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Hd-Dvd/Blu-Ray to Unite?

Old 04-01-05, 11:21 PM
  #51  
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Originally Posted by Ejunior2
I read an article in a recent S&V issue where the author discussed the possiblilty of having both the Blu-ray and HD-DVD data stored on the same disc.
Like RocShemp says, that doesn't make much sense.

Who would use such a product? If, Sony supports Blu-Ray and Warner supports HD-DVD... how does having *both* formats on a single disc address this issue?

Spider-Man will still be on Blu-Ray. Superman will still be on HD-DVD. And if a disc can technically contain both formats... well, what the hell difference does it make? Since individual studios are supporting individual formats, having a disc that can support either doesn't make any sense. The content is still going to be one or the other. My Spider-Man disc may be able to hold HD-DVD content, but since Sony is only supporting Blu-Ray, this capiblity will be ignored.

I didn't read the article, but that seems like an awfully odd suggestion.
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Old 04-01-05, 11:43 PM
  #52  
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Originally Posted by bboisvert
I didn't read the article, but that seems like an awfully odd suggestion.
I think the guy who posted is mistaken. I think he meant Blu-Ray and DVD.
I saw something recently proposing 3 layer Blu-Ray with a "Normal" dvd on the additional layers. In theory, the disc could be read by either a Blu-Ray player or a normal dvd player, each using the appropriate layer(s).
That would be smart. Sell one medium to two markets. The downside for Hollywood is they couldn't gouge us for upgrades when/if people converted. to hi-def The more I think about this the more I like it.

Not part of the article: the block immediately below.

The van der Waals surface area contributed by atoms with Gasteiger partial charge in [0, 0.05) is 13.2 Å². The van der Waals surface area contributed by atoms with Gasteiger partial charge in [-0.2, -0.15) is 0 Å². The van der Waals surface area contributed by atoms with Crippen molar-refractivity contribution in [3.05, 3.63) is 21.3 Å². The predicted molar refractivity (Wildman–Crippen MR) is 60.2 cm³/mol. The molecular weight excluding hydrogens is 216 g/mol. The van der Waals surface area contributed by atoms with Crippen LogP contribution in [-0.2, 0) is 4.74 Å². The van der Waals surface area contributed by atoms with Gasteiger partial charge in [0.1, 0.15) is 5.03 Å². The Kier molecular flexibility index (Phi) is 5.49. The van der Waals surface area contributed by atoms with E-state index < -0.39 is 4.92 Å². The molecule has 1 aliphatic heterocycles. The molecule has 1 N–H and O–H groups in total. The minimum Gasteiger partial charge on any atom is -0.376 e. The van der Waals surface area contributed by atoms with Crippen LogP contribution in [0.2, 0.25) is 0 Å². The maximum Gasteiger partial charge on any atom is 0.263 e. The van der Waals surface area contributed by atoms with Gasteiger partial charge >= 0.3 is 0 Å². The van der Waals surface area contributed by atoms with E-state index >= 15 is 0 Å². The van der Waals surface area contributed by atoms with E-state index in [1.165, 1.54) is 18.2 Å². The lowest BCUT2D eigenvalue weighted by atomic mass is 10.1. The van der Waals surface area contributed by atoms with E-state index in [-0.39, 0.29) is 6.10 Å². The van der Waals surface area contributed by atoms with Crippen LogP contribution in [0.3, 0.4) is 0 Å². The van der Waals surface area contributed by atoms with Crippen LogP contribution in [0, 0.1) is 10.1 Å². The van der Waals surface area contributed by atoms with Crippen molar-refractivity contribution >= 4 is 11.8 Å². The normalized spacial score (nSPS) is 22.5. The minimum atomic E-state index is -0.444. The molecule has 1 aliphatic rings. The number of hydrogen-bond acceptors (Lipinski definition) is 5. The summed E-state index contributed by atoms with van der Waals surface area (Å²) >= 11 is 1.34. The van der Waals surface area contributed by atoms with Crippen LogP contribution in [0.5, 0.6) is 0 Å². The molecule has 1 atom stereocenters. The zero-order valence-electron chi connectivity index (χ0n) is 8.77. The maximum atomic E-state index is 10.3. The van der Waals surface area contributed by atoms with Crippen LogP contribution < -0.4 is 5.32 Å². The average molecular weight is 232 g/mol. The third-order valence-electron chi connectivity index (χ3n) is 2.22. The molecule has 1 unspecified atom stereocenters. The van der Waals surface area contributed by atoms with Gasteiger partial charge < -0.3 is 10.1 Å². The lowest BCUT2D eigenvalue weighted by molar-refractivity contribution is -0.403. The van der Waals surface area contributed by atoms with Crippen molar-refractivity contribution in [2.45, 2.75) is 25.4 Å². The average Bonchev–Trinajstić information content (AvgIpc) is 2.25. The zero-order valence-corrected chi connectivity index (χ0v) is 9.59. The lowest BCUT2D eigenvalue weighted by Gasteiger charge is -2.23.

Aha, finally found it.
http://news.com.com/JVC+previews+Blu...3-5506834.html
And for HD DVD
http://news.com.com/Toshiba%2C+Memor...html?tag=st.rn
I wasn't aware of that one.
Someone posted the links in a similar discussion at HTF.

Last edited by Easy; 04-02-05 at 10:56 AM.
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Old 04-02-05, 12:34 AM
  #53  
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Originally Posted by bboisvert
I think a lot of people just wanted the big (often flat) screens and don't give two shits about picture quality. (I certainly know a couple of people who own $3000+ TVs that look like crap because they're watching analog cable and haven't bothered to change the factory TV settings. They don't seem to care.)


It makes me very upset to see so many people like this. Being the owner of a moving company...I see more of this than anyone knows. I'm talking on a weekly basis...at least one or two. Sometimes I've walked in to somebody's home to do an estimate, I slide into the sweet theater set-up...only to see them drooling over a shitty picture. You're right...they have no clue. The bigger the screen...the less clue they have.
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Old 04-02-05, 06:22 AM
  #54  
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Originally Posted by gutwrencher


It makes me very upset to see so many people like this. Being the owner of a moving company...I see more of this than anyone knows. I'm talking on a weekly basis...at least one or two. Sometimes I've walked in to somebody's home to do an estimate, I slide into the sweet theater set-up...only to see them drooling over a shitty picture. You're right...they have no clue. The bigger the screen...the less clue they have.